One of the challenges of being an interfaith Jewish family is that at times we find ourselves without a large Jewish family gathering to attend. (Full disclosure: Even with my Irish Catholic upbringing I have long held a fantasy of large, warm, boisterous Jewish family gatherings. I’m not sure where it comes from—movies? books?—but there you go.) A few years ago we were trying to figure out how to celebrate Rosh Hashanah with just the five of us, when our middle child suggested making our favorite pies and inviting a few friends, in keeping with the whole sweet New Year theme. At first she wanted to make it an anti-cake rally, too, complete with a poster of a cake in a red circle with a line through it (she isn’t too fond of cakes, obviously) but we decided in the end to keep it positive and focus on our love of pies. And thus our first annual Rosh Hashanah Pie Fest was born.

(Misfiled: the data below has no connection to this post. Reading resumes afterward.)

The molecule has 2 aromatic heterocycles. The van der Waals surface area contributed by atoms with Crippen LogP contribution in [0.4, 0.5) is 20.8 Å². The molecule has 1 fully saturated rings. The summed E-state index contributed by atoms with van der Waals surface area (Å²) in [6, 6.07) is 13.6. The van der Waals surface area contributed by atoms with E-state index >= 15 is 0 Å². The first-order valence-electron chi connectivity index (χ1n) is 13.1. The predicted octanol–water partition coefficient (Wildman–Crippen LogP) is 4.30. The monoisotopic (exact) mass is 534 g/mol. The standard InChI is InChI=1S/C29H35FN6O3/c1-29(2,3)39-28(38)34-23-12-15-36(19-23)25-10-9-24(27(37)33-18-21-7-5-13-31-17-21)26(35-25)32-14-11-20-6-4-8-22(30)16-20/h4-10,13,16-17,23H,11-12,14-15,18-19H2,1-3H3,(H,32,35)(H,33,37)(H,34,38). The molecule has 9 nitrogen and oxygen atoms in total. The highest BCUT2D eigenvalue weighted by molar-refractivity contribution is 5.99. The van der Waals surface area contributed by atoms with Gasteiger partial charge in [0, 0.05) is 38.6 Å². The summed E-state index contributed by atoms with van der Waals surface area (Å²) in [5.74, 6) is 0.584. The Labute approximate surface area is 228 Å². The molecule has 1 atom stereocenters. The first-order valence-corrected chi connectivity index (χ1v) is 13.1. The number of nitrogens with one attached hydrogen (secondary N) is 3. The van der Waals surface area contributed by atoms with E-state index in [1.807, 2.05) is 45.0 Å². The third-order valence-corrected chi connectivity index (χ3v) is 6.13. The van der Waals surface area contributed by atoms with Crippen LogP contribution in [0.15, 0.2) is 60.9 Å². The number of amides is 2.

After going to morning services and Tashlich on the shores of Lake Michigan, we turned our kitchen into a veritable pie factory. Along with covering our kitchen in flour, smears of butter, and sugar we churned out a fair number of pies, among them apple, lemon meringue, pumpkin, key lime, cherry and blueberry. I have to admit we cheated on the chocolate French silk, buying it from Bakers Square. The hardest part turned out to be the crust, and I ended up buying pre-made crusts from the grocery store after a few failed attempts. I felt a little guilty about doing this, as my mother was an expert baker, who had learned the art of making pastry crust from her mother, whose own mother was a cook in the Duke of Norfolk’s kitchen (more on that in later blogs). We laid out the pies on tables in our backyard and had about ten people over, most of whom brought even more pies. It was lovely. The kids ran around, laughing and playing (and hyped up on sugar!), a wonderful sound. We ended up sitting around our outdoor fire pit, stuffed with all the different pies and feeling that we had done our part to start the New Year off as sweetly as possible. Every year Pie Fest has grown a little larger, and this year—our fourth—we’re expecting about thirty guests. I’m going to try my hand at the crust once again, this time using a recipe that our cantor suggested. We’ll see how it goes. L’Shana Tova!
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